June 2, 2011

This Post is Old!

The post you are reading is years old and may not represent my current views. I started blogging around the time I first began to study philosophy, age 17. In my view, the point of philosophy is to expose our beliefs to rational scrutiny so we can revise them and get better beliefs that are more likely to be true. That's what I've been up to all these years, and this blog has been part of that process. For my latest thoughts, please see the front page.

Miracles and Competence

I'm currently thinking about miracles and laws of nature, because I am working on revising this paper on the subject. Also on my mind is a paper of mine called "Divine Language, Unperceived Objects, and Berkeley's Response to Skepticism" which I will be presenting at the International Berkeley Society group session at the Eastern APA in December. It occurred to me that these two subjects of thought interact in an interesting way.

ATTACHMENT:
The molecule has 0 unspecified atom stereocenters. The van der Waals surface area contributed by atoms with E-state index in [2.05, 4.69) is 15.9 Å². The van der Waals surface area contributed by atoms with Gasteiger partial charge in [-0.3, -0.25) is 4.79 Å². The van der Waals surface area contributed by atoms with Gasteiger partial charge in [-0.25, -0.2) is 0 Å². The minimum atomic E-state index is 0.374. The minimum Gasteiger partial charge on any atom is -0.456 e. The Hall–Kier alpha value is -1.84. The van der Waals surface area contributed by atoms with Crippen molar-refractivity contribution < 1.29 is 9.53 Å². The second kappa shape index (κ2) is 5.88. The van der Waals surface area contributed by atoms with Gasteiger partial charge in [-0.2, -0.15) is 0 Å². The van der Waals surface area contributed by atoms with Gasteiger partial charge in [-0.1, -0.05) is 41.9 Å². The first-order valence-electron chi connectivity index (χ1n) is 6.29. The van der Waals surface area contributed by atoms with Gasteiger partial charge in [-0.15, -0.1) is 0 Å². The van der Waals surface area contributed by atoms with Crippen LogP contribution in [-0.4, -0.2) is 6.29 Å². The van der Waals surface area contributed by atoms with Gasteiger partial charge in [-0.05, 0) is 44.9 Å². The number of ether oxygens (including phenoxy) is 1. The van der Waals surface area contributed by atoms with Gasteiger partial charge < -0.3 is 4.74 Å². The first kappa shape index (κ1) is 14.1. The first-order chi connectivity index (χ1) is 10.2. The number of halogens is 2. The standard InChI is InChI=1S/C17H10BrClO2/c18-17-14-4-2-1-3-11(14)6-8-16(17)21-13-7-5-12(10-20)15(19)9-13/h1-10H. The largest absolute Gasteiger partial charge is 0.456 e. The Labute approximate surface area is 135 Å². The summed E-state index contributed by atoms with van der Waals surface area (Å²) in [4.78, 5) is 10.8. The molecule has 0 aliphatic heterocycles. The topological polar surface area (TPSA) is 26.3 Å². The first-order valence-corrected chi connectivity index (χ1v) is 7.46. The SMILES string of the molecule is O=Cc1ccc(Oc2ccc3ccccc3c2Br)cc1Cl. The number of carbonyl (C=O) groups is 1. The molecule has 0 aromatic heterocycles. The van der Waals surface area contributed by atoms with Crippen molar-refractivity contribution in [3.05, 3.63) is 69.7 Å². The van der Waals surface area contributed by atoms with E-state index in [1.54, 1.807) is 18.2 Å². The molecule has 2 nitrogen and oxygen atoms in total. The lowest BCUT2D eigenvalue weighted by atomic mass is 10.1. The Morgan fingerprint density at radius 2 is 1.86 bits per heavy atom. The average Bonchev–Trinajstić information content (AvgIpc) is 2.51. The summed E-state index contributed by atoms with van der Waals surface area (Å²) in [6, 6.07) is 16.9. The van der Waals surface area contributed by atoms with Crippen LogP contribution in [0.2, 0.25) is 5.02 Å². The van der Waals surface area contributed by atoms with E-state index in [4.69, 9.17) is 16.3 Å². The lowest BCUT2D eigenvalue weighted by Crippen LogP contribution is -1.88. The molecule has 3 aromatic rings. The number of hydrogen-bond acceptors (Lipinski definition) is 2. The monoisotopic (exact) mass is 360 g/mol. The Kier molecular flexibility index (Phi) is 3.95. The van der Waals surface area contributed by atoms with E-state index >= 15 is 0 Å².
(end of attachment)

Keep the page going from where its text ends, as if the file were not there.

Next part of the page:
In the Berkeley paper, I argue that we should take quite seriously Berkeley's claim that the laws of nature form the grammar of a language (PHK 108-110), and I apply this to the problem of unperceived objects. I argue that when Berkeley says, "The table I write on, I say, exists, that is ... if I was in my study I might perceive it" (PHK 3) he means that the grammar of the language requires that God display my desk to me under the specified circumstance.

Now here's something interesting. I argue that this subjunctive conditional ("if I was in my study I would perceive my desk") is not to be interpreted as making a claim about God's will or intentions. It's making a claim about the rules of the grammar, and those rules are determined by the facts about the corpus of the language of perception. But that means that God could intend not to give me desk perceptions under those circumstances, i.e., to break the laws of nature. So the account is consistent with law-breaking miracles.